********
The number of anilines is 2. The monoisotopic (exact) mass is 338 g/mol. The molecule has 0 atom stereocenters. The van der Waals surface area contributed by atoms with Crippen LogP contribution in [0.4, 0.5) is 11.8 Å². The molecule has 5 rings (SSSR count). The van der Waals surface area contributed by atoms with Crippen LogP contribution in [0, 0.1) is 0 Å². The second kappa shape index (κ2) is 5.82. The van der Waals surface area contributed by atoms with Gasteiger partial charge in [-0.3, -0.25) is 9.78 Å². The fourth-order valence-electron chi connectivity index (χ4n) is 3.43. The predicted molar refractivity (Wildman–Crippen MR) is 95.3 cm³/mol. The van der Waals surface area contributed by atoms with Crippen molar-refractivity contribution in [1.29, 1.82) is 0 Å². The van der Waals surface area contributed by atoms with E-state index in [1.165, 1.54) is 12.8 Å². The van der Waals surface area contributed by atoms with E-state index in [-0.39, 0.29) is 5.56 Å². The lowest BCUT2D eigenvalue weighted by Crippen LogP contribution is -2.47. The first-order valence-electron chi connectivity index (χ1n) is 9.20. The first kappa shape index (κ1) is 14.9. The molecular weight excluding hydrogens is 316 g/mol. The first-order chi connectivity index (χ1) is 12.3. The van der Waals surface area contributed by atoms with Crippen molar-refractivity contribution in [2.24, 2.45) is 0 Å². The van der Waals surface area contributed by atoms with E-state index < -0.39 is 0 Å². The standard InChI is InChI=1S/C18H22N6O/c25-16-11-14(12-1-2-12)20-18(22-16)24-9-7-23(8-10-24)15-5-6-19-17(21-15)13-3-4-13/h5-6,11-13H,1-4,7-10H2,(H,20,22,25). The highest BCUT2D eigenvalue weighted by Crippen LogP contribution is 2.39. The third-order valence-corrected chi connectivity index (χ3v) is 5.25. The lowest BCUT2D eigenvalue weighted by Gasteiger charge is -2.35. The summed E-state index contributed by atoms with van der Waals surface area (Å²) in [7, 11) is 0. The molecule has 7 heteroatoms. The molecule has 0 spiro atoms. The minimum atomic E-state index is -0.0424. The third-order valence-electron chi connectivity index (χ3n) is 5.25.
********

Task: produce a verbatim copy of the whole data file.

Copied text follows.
The number of anilines is 2. The monoisotopic (exact) mass is 338 g/mol. The molecule has 0 atom stereocenters. The van der Waals surface area contributed by atoms with Crippen LogP contribution in [0.4, 0.5) is 11.8 Å². The molecule has 5 rings (SSSR count). The van der Waals surface area contributed by atoms with Crippen LogP contribution in [0, 0.1) is 0 Å². The second kappa shape index (κ2) is 5.82. The van der Waals surface area contributed by atoms with Gasteiger partial charge in [-0.3, -0.25) is 9.78 Å². The fourth-order valence-electron chi connectivity index (χ4n) is 3.43. The predicted molar refractivity (Wildman–Crippen MR) is 95.3 cm³/mol. The van der Waals surface area contributed by atoms with Crippen molar-refractivity contribution in [1.29, 1.82) is 0 Å². The van der Waals surface area contributed by atoms with E-state index in [1.165, 1.54) is 12.8 Å². The van der Waals surface area contributed by atoms with E-state index in [-0.39, 0.29) is 5.56 Å². The lowest BCUT2D eigenvalue weighted by Crippen LogP contribution is -2.47. The first-order valence-electron chi connectivity index (χ1n) is 9.20. The first kappa shape index (κ1) is 14.9. The molecular weight excluding hydrogens is 316 g/mol. The first-order chi connectivity index (χ1) is 12.3. The van der Waals surface area contributed by atoms with Crippen molar-refractivity contribution in [2.24, 2.45) is 0 Å². The van der Waals surface area contributed by atoms with E-state index < -0.39 is 0 Å². The standard InChI is InChI=1S/C18H22N6O/c25-16-11-14(12-1-2-12)20-18(22-16)24-9-7-23(8-10-24)15-5-6-19-17(21-15)13-3-4-13/h5-6,11-13H,1-4,7-10H2,(H,20,22,25). The highest BCUT2D eigenvalue weighted by Crippen LogP contribution is 2.39. The third-order valence-corrected chi connectivity index (χ3v) is 5.25. The lowest BCUT2D eigenvalue weighted by Gasteiger charge is -2.35. The summed E-state index contributed by atoms with van der Waals surface area (Å²) in [7, 11) is 0. The molecule has 7 heteroatoms. The molecule has 0 spiro atoms. The minimum atomic E-state index is -0.0424. The third-order valence-electron chi connectivity index (χ3n) is 5.25.